Good Earth: Master craftsmanship and charitable acts of Buona Terra Woodworks
Buona Terra Woodworks founder Michelle Spadafora had an epiphany just days after Hurricane Matthew struck and knew she had to find a way to give back to the community.
Story by Barry Kaufman + Photography by Mark Staff
There’s something about the bridge heading onto Hilton Head Island that breeds epiphanies. The slight elevation above the normal sightline, that far-reaching vista across the water as it winds its way west to the May River, south to Daufuskie, east to Harbour Town, sets the mind to touch a higher purpose. It happens to all of us at one point or another.
It happened to Buona Terra Woodworks founder Michelle Spadafora just days after Hurricane Matthew struck. With chainsaws still singing their violent chorus at all hours across Hilton Head, with many wondering how they would ever rebuild, she was hit with a vision.
“I just realized we have to give back to the community. A lot of people are not back to normal. We were very fortunate to just have some minor cleanup,” Spadafora said.
The rough sketch of that epiphany eventually coalesced into a series of “Hurricane Matthew trays” conceived and built by Michelle and her father, Fred. Built partially out of reclaimed wood, which was in plentiful supply after the storm, sales of these trays helped raise funds for Deep Well, with 30 percent of proceeds going to the charity.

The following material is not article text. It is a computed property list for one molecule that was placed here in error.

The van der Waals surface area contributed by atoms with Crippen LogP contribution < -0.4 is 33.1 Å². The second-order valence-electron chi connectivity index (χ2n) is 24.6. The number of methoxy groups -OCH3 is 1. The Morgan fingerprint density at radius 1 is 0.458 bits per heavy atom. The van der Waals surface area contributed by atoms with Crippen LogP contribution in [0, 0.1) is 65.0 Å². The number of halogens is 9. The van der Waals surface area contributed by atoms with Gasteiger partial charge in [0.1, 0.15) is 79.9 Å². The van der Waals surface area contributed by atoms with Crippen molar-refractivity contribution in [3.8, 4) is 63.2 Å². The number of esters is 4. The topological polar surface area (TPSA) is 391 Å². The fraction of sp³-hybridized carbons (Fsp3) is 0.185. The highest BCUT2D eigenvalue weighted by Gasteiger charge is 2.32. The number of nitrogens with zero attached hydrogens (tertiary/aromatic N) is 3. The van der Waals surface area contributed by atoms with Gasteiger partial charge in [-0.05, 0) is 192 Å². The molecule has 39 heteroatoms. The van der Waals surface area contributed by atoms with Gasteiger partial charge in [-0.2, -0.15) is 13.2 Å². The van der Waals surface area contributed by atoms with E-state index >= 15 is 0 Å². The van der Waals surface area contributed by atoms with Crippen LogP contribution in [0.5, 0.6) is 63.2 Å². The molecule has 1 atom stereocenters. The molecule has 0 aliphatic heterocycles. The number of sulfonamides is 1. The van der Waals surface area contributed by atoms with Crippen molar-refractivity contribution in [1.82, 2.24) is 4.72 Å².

“All told, we sold around 850 of them. After that, we decided to go beyond the trays and do 10 percent of the overall business,” Michelle said.
“We were able to give them a check for $5,000 just before Christmas,” Fred added.
And now, they continue to give back with sales of their many fascinating home décor items, all conceived by master craftsman Fred who has been working with wood since he was 13. Occupying the entire lower floor of the Spadaforas’ Spanish Wells home, the Buona Terra “factory” overflows with items: stacks of Matthew trays, shelves lined with beer and wine caddies, rows upon rows of elegant lanterns destined for Skull Creek Boathouse, American flag wall art, and furniture from picnic tables to dog beds.
Beyond that, another room for woodworking where Fred or part-timer Chris Clarke saws, hammers and crafts each piece by hand. And finally, the back room where Michelle and another part-timer Sara Janiszeski finish each piece with paint, stain and a few secret touches (“If I told you, I’d have to kill you,” Michelle said with a laugh.)
And around them, lined up along every wall – the wood. Pallets from construction sites that carried the materials to Hilton Head that helped rebuild. Scrap wood from area lumber yards, rich with knots that disqualify them for building but make them ideally suited for Buona Terra’s purposes. And here and there, materials reclaimed from Matthew, old dock planks or homes damaged by the storm.
In this small workshop, a gorgeous new homegrown line of fabulous home décor items was born. You can see the fruits of their labor in these photos, as well as at buonaterrawoodworks.com and retailers around the Lowcountry.